Dung beetles are undoubtedly one of the most abundant and specialised groups within the beneficial dung insect community18 and are therefore at special risk due to the contamination of dung by veterinary medical products such as ivermectin14. This study clearly shows that ivermectin is biomagnified in adults of T. lusitanicus when exposed to non-lethal doses via food uptake. From a pharmacokinetic viewpoint, our results suggest that ingested ivermectin was quickly transferred from the gut to the haemolymph, generating a biomagnification factor (BMFk) three times higher in the haemolymph than in the gut after 12 days of uptake (see Table 2). This biomagnification in the haemolymph could explain the acute toxicity of ivermectin on adult dung beetles, yielding sub-lethal effects that seriously affect sensorial and locomotor capacities even at very low doses13,15. The mechanisms involved in the transfer of macrocyclic lactones through the digestive system of insects are unknown, but other insecticides such as organochlorines, organophosphates, pyrethroids, and neonicotinoids that are characterised, as ivermectin is, by their high lipophilicity, may easily move through the digestive system to their site of action25. Our results suggest that ivermectin moves rapidly through the gut and that also accumulates in the haemocoel, subsequently reaching different organs in direct contact with the haemolymph, such as fat body tissues. Exhibiting a typical pharmacokinetic behaviour, the fat body appears to exert a major role on the biomagnification of ivermectin in the insect body, showing a BMFk 1.6 times higher than that of the haemolymph (Table 2). This result is consistent with the lipophilicity of ivermectin and is in agreement with its behaviour in other fatty tissues, such as the adipose tissue of vertebrates26 (see Table S2 in Supplementary Information). In insects, the fat body is an aggregated loose mass of adipocytes irregularly distributed within the haemocoelic space, immersed in haemolymph, and surrounding the gut and the reproductive organs27. Fat body plays an essential role in nutrient storage and metabolism, being responsible for the synthesis of the fatty acids and proteins found in the haemolymph28. The BMFk value of the fat body supports the idea that the biomagnification of ivermectin in the fat body could cause unsuspected toxicological consequences. On the one hand, the sequestration of ivermectin by adipocytes could decrease the toxicant concentration in the haemolymph, reducing ivermectin availability to other vital tissues and organs where they may generate harmful effects, such as sensorial and reproductive organs or muscular tissues13,15,29. On the other hand, biomagnification of ivermectin in the fat body of dung beetles feeding on contaminated dung for extended periods of time could cause a significant increase in body burden. During periods of energy demands, fatty acids stored in the fat body are mobilised for a number of purposes, including the provision of energy to flight muscles, the movement of lipids to the ovaries during vitellogenesis, and the overall maintenance of the metabolic activity of other tissues, especially during periods of starvation28. In the dung beetle species Euoniticellus intermedius (Reiche), yolk synthesis is rapid, and females need to feed throughout the oviposition period. When present in dung, ivermectin alters the morphology of the ovary and stops vitellogenesis, causing oocyte resorption and a decrease of fecundity16. In vertebrates, ivermectin also accumulates in fatty tissues. When ivermectin is administered to laying hens, it is preferentially deposited in the egg yolk, where residue levels were higher than those found in other tissues30,31.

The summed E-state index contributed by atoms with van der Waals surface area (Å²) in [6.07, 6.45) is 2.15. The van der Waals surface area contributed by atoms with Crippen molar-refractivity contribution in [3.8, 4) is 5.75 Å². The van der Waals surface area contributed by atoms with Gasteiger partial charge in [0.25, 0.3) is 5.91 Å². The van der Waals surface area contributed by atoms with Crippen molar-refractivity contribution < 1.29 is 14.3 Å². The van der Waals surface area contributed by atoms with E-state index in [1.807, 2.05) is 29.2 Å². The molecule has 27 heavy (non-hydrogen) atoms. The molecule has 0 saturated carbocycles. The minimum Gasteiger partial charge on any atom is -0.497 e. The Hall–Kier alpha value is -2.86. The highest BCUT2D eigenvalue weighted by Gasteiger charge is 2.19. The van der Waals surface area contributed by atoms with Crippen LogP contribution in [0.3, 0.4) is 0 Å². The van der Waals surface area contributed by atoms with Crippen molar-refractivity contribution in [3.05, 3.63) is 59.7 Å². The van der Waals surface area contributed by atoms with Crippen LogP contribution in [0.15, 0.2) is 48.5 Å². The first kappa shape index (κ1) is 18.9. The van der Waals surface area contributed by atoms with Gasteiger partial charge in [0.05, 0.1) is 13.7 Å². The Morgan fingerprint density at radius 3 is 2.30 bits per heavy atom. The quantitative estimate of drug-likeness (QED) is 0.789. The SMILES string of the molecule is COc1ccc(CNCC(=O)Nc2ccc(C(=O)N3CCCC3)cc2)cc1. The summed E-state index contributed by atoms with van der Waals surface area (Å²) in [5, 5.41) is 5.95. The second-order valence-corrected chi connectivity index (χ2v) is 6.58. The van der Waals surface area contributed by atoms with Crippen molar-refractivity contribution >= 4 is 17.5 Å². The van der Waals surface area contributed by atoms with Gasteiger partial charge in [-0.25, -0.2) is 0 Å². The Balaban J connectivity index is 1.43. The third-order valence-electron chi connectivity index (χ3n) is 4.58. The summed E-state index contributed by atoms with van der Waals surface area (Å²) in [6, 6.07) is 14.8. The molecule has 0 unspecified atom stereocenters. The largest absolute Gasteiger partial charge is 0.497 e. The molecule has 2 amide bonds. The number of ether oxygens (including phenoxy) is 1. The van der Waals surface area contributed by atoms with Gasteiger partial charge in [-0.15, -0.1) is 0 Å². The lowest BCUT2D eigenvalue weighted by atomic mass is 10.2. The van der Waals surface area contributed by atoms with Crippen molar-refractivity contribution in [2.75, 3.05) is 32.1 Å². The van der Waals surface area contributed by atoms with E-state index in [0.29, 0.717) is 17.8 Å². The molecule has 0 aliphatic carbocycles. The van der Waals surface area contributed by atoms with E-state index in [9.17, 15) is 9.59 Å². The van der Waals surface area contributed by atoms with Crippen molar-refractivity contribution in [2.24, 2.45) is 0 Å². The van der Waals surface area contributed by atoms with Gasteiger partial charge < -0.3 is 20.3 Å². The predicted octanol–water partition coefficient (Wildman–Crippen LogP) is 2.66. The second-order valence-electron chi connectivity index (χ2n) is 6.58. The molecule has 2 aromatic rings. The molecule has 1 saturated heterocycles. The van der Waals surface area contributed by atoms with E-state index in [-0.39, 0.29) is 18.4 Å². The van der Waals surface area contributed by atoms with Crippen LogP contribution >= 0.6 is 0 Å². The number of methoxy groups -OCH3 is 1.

Further studies analysing different species across the trophic chain are needed to explore the existence of a biomagnification process at the level of the dung-based food web. The results of this study highlight that the bioaccumulation of ivermectin must be investigated from a global dung-based food web perspective, and also that the use of the veterinary medical products must be monitored and controlled following a precautionary principle.

Finally, we suggest that an additional effort should also be made in the development of standardised regulatory recommendations to guide biomagnification studies in terrestrial organisms, and to allow for appropriate regulatory actions for environmental health and the protection of ecosystem services. In addition, we suggest that existing methods for assessing the effects of these veterinary medical products should be improved. The present study provides useful information to achieve these objectives and to elucidate the mechanisms involved in the biomagnification of ivermectin in dung beetles.

Materials and methods

Test organism